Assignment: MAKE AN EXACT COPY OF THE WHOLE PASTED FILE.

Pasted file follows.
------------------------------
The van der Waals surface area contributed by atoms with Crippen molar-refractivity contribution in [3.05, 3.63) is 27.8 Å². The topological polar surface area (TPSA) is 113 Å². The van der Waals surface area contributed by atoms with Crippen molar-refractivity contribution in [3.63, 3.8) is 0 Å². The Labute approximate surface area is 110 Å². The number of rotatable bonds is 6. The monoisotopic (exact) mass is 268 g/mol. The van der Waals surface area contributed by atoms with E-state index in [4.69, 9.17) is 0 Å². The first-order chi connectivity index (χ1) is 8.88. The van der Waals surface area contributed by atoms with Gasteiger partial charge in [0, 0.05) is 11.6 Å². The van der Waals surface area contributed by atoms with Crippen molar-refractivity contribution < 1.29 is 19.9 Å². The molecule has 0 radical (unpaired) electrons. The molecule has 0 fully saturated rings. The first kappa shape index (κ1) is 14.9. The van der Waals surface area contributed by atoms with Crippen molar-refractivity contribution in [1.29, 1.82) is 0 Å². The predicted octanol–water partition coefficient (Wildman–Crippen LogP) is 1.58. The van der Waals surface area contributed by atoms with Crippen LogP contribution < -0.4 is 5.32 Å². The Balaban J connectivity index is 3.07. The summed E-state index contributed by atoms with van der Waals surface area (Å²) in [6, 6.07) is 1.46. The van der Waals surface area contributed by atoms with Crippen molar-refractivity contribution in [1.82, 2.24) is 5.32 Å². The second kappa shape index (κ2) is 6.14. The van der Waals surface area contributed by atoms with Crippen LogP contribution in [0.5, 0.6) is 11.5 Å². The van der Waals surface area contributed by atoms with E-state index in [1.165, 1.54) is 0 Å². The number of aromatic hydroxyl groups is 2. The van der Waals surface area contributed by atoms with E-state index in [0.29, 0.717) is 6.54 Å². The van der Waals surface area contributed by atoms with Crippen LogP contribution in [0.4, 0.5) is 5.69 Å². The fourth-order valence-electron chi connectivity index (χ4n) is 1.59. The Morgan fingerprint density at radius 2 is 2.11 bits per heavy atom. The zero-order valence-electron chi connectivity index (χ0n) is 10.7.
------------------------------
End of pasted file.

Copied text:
The van der Waals surface area contributed by atoms with Crippen molar-refractivity contribution in [3.05, 3.63) is 27.8 Å². The topological polar surface area (TPSA) is 113 Å². The van der Waals surface area contributed by atoms with Crippen molar-refractivity contribution in [3.63, 3.8) is 0 Å². The Labute approximate surface area is 110 Å². The number of rotatable bonds is 6. The monoisotopic (exact) mass is 268 g/mol. The van der Waals surface area contributed by atoms with E-state index in [4.69, 9.17) is 0 Å². The first-order chi connectivity index (χ1) is 8.88. The van der Waals surface area contributed by atoms with Gasteiger partial charge in [0, 0.05) is 11.6 Å². The van der Waals surface area contributed by atoms with Crippen molar-refractivity contribution < 1.29 is 19.9 Å². The molecule has 0 radical (unpaired) electrons. The molecule has 0 fully saturated rings. The first kappa shape index (κ1) is 14.9. The van der Waals surface area contributed by atoms with Crippen molar-refractivity contribution in [1.29, 1.82) is 0 Å². The predicted octanol–water partition coefficient (Wildman–Crippen LogP) is 1.58. The van der Waals surface area contributed by atoms with Crippen LogP contribution < -0.4 is 5.32 Å². The Balaban J connectivity index is 3.07. The summed E-state index contributed by atoms with van der Waals surface area (Å²) in [6, 6.07) is 1.46. The van der Waals surface area contributed by atoms with Crippen molar-refractivity contribution in [1.82, 2.24) is 5.32 Å². The second kappa shape index (κ2) is 6.14. The van der Waals surface area contributed by atoms with Crippen LogP contribution in [0.5, 0.6) is 11.5 Å². The van der Waals surface area contributed by atoms with E-state index in [1.165, 1.54) is 0 Å². The number of aromatic hydroxyl groups is 2. The van der Waals surface area contributed by atoms with E-state index in [0.29, 0.717) is 6.54 Å². The van der Waals surface area contributed by atoms with Crippen LogP contribution in [0.4, 0.5) is 5.69 Å². The fourth-order valence-electron chi connectivity index (χ4n) is 1.59. The Morgan fingerprint density at radius 2 is 2.11 bits per heavy atom. The zero-order valence-electron chi connectivity index (χ0n) is 10.7.